Mobile services have not matched the success of the Web. There are many reasons: users cannot find the services they need, many services are difficult to use, users do not trust them, services are difficult to design and deploy (especially for "small" service providers, e.g. SMEs, local government departments, NGOs, individuals).

The SMS project has three strategic objectives. First, the project proposes to specify requirements for a new class of services, meeting the specific needs of mobile users. We call these services Simple Mobile Services (SMS). Second, it will develop a software engineering methodology and a set of tools, based on open standards, allowing individuals and organizations to develop, deploy and manage their own SMS. Third, as proof of concept, it will develop and deploy a number of SMS in real-life environments. To achieve these goals, it is necessary to address the limitations of current services. The World Wide Web offers a practically infinite range of universal services. But these services mainly target users working from fixed locations (the home, the office). With a few exceptions they fail to address the specific needs of mobile users. Even when they do, many mobile users are unaware that they exist, find them hard to use and are unwilling to trust them. Providers do not invest in services for which there is little demand. Current mobile services do not satisfy users' need for rapid results, in "minimal attention situations". To address this problem, the SMS proposal focuses on simplicity.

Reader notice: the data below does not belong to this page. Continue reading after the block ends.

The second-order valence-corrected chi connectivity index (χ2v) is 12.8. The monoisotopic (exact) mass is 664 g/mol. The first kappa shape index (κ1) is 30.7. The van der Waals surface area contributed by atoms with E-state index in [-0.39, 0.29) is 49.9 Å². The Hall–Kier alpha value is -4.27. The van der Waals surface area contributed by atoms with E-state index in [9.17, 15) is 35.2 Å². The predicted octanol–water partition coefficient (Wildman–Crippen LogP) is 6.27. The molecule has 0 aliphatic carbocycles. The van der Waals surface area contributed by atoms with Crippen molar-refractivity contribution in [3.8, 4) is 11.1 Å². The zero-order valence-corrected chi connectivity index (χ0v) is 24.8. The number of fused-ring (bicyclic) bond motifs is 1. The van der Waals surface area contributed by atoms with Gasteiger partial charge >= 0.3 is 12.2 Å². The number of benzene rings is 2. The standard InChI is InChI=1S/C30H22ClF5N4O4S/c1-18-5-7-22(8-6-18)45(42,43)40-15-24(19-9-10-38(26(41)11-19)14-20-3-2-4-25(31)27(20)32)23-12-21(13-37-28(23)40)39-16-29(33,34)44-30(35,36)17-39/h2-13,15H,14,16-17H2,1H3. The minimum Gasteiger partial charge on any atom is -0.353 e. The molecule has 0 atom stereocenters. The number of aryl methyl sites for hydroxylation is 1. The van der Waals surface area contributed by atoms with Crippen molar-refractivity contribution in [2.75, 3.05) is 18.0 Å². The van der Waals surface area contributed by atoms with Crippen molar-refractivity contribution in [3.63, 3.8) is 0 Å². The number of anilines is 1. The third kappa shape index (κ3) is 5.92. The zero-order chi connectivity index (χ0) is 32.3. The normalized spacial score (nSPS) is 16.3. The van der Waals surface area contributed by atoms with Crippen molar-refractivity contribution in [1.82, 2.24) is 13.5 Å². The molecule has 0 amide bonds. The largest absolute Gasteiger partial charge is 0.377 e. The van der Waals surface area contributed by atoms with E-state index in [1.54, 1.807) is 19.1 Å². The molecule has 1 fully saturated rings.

i) Simple to find: Unlike current universal services, each Simple Mobile Service will have a scope: it will target specific environments of interest to specific classes of mobile user performing specific activities. This means that SMS will be simple to find. Instead of "Googling" for services, users will choose from a small set of services appropriate to the activities and environment that currently interest them. When services target specific physical locations, it will be possible to advertise their availability with posters, signs, leaflets and electronic displays. Precise targeting of services to specific users and environments will make SMS attractive for advertisers.

ii) Simple to use: SMS will be easy to use. Authentication and configuration will be automatic. User interfaces and content will be automatically adapted to the characteristics of the terminal. Services will maintain the same basic logic as users move between environments and networks, even though the resources (sub-services/content) used to provide the service are dynamically discovered and exploited. Like the services provided by the Web, SMS will provide technology and operator-independent end-to-end connectivity. SMS will be terminal and network independent, working with a broad range of mobile devices (e.g. PDAs, smartphones, Laptops) and network infrastructures (e.g. UMTS, Wi-Fi).

iii) Simple to trust: SMS will be trust-worthy, providing end-to-end standards-based mechanisms for positive user identification, authentication, and data encryption (both on terminals and during transmission). Security and privacy characteristics will be designed to take account of key provider and end-user requirements, including ease-of-use and the need to understand the implications of specific security options.